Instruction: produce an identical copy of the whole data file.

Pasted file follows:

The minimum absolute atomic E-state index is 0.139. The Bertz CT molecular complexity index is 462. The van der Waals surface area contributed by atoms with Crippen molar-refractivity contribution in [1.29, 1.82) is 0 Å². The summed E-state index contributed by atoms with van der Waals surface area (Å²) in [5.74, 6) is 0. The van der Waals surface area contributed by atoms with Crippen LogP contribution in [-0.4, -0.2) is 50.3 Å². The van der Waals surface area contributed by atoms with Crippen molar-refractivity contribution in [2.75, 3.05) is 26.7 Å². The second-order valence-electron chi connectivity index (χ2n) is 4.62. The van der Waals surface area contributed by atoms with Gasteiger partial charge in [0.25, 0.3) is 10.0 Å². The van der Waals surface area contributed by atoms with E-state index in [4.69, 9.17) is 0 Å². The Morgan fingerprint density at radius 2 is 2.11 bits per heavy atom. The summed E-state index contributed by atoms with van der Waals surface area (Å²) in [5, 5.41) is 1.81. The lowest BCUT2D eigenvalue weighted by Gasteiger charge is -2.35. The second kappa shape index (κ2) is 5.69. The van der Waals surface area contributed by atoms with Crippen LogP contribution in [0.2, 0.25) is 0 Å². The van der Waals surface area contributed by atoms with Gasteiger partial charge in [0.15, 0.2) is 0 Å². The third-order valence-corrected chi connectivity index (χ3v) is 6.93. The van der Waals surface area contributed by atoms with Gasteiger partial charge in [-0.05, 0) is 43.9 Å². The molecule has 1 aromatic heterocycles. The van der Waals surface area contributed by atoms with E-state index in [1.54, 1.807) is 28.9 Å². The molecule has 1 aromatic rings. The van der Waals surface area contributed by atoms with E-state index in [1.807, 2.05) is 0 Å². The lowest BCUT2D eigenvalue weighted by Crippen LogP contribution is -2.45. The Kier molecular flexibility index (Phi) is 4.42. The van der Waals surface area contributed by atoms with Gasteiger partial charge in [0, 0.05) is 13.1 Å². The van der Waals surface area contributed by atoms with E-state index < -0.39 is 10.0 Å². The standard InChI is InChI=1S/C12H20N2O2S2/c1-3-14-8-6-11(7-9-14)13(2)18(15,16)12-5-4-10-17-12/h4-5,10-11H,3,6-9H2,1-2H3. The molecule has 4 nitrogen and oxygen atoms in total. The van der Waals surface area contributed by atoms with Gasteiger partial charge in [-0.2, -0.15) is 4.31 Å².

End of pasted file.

The minimum absolute atomic E-state index is 0.139. The Bertz CT molecular complexity index is 462. The van der Waals surface area contributed by atoms with Crippen molar-refractivity contribution in [1.29, 1.82) is 0 Å². The summed E-state index contributed by atoms with van der Waals surface area (Å²) in [5.74, 6) is 0. The van der Waals surface area contributed by atoms with Crippen LogP contribution in [-0.4, -0.2) is 50.3 Å². The van der Waals surface area contributed by atoms with Crippen molar-refractivity contribution in [2.75, 3.05) is 26.7 Å². The second-order valence-electron chi connectivity index (χ2n) is 4.62. The van der Waals surface area contributed by atoms with Gasteiger partial charge in [0.25, 0.3) is 10.0 Å². The van der Waals surface area contributed by atoms with E-state index in [4.69, 9.17) is 0 Å². The Morgan fingerprint density at radius 2 is 2.11 bits per heavy atom. The summed E-state index contributed by atoms with van der Waals surface area (Å²) in [5, 5.41) is 1.81. The lowest BCUT2D eigenvalue weighted by Gasteiger charge is -2.35. The second kappa shape index (κ2) is 5.69. The van der Waals surface area contributed by atoms with Crippen LogP contribution in [0.2, 0.25) is 0 Å². The van der Waals surface area contributed by atoms with Gasteiger partial charge in [0.15, 0.2) is 0 Å². The third-order valence-corrected chi connectivity index (χ3v) is 6.93. The van der Waals surface area contributed by atoms with Gasteiger partial charge in [-0.05, 0) is 43.9 Å². The molecule has 1 aromatic heterocycles. The van der Waals surface area contributed by atoms with E-state index in [1.54, 1.807) is 28.9 Å². The molecule has 1 aromatic rings. The van der Waals surface area contributed by atoms with E-state index in [1.807, 2.05) is 0 Å². The lowest BCUT2D eigenvalue weighted by Crippen LogP contribution is -2.45. The Kier molecular flexibility index (Phi) is 4.42. The van der Waals surface area contributed by atoms with Gasteiger partial charge in [0, 0.05) is 13.1 Å². The van der Waals surface area contributed by atoms with E-state index < -0.39 is 10.0 Å². The standard InChI is InChI=1S/C12H20N2O2S2/c1-3-14-8-6-11(7-9-14)13(2)18(15,16)12-5-4-10-17-12/h4-5,10-11H,3,6-9H2,1-2H3. The molecule has 4 nitrogen and oxygen atoms in total. The van der Waals surface area contributed by atoms with Gasteiger partial charge in [-0.2, -0.15) is 4.31 Å².